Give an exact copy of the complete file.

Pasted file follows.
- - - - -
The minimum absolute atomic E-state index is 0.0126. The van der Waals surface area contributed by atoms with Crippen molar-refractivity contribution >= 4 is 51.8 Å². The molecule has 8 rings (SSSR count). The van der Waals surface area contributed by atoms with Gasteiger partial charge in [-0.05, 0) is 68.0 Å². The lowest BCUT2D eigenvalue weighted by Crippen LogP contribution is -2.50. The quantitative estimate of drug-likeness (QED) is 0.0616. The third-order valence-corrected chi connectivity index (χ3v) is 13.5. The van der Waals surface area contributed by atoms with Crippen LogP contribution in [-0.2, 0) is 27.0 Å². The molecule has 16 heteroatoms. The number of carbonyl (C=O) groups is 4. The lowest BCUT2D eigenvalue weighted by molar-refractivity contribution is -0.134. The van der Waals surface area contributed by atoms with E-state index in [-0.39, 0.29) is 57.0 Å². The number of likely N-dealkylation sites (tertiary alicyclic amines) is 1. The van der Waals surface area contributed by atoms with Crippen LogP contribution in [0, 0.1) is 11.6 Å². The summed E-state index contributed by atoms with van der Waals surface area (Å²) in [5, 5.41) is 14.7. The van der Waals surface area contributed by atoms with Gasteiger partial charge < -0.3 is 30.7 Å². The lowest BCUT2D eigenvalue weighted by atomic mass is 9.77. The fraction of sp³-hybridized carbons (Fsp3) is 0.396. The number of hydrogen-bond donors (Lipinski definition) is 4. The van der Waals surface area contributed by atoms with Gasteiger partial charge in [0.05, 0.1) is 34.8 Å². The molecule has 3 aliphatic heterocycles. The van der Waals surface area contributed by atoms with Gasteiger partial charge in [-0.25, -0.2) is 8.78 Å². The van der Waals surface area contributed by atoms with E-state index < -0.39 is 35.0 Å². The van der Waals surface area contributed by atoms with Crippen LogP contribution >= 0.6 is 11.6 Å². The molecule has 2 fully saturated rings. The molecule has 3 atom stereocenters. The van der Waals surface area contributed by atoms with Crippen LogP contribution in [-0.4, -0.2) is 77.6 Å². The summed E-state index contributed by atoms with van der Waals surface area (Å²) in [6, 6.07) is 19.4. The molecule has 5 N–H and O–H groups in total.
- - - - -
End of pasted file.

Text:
The minimum absolute atomic E-state index is 0.0126. The van der Waals surface area contributed by atoms with Crippen molar-refractivity contribution >= 4 is 51.8 Å². The molecule has 8 rings (SSSR count). The van der Waals surface area contributed by atoms with Gasteiger partial charge in [-0.05, 0) is 68.0 Å². The lowest BCUT2D eigenvalue weighted by Crippen LogP contribution is -2.50. The quantitative estimate of drug-likeness (QED) is 0.0616. The third-order valence-corrected chi connectivity index (χ3v) is 13.5. The van der Waals surface area contributed by atoms with Crippen LogP contribution in [-0.2, 0) is 27.0 Å². The molecule has 16 heteroatoms. The number of carbonyl (C=O) groups is 4. The lowest BCUT2D eigenvalue weighted by molar-refractivity contribution is -0.134. The van der Waals surface area contributed by atoms with E-state index in [-0.39, 0.29) is 57.0 Å². The number of likely N-dealkylation sites (tertiary alicyclic amines) is 1. The van der Waals surface area contributed by atoms with Crippen LogP contribution in [0, 0.1) is 11.6 Å². The summed E-state index contributed by atoms with van der Waals surface area (Å²) in [5, 5.41) is 14.7. The van der Waals surface area contributed by atoms with Gasteiger partial charge < -0.3 is 30.7 Å². The lowest BCUT2D eigenvalue weighted by atomic mass is 9.77. The fraction of sp³-hybridized carbons (Fsp3) is 0.396. The number of hydrogen-bond donors (Lipinski definition) is 4. The van der Waals surface area contributed by atoms with Gasteiger partial charge in [0.05, 0.1) is 34.8 Å². The molecule has 3 aliphatic heterocycles. The van der Waals surface area contributed by atoms with Gasteiger partial charge in [-0.25, -0.2) is 8.78 Å². The van der Waals surface area contributed by atoms with E-state index < -0.39 is 35.0 Å². The van der Waals surface area contributed by atoms with Crippen LogP contribution >= 0.6 is 11.6 Å². The molecule has 2 fully saturated rings. The molecule has 3 atom stereocenters. The van der Waals surface area contributed by atoms with Crippen LogP contribution in [-0.4, -0.2) is 77.6 Å². The summed E-state index contributed by atoms with van der Waals surface area (Å²) in [6, 6.07) is 19.4. The molecule has 5 N–H and O–H groups in total.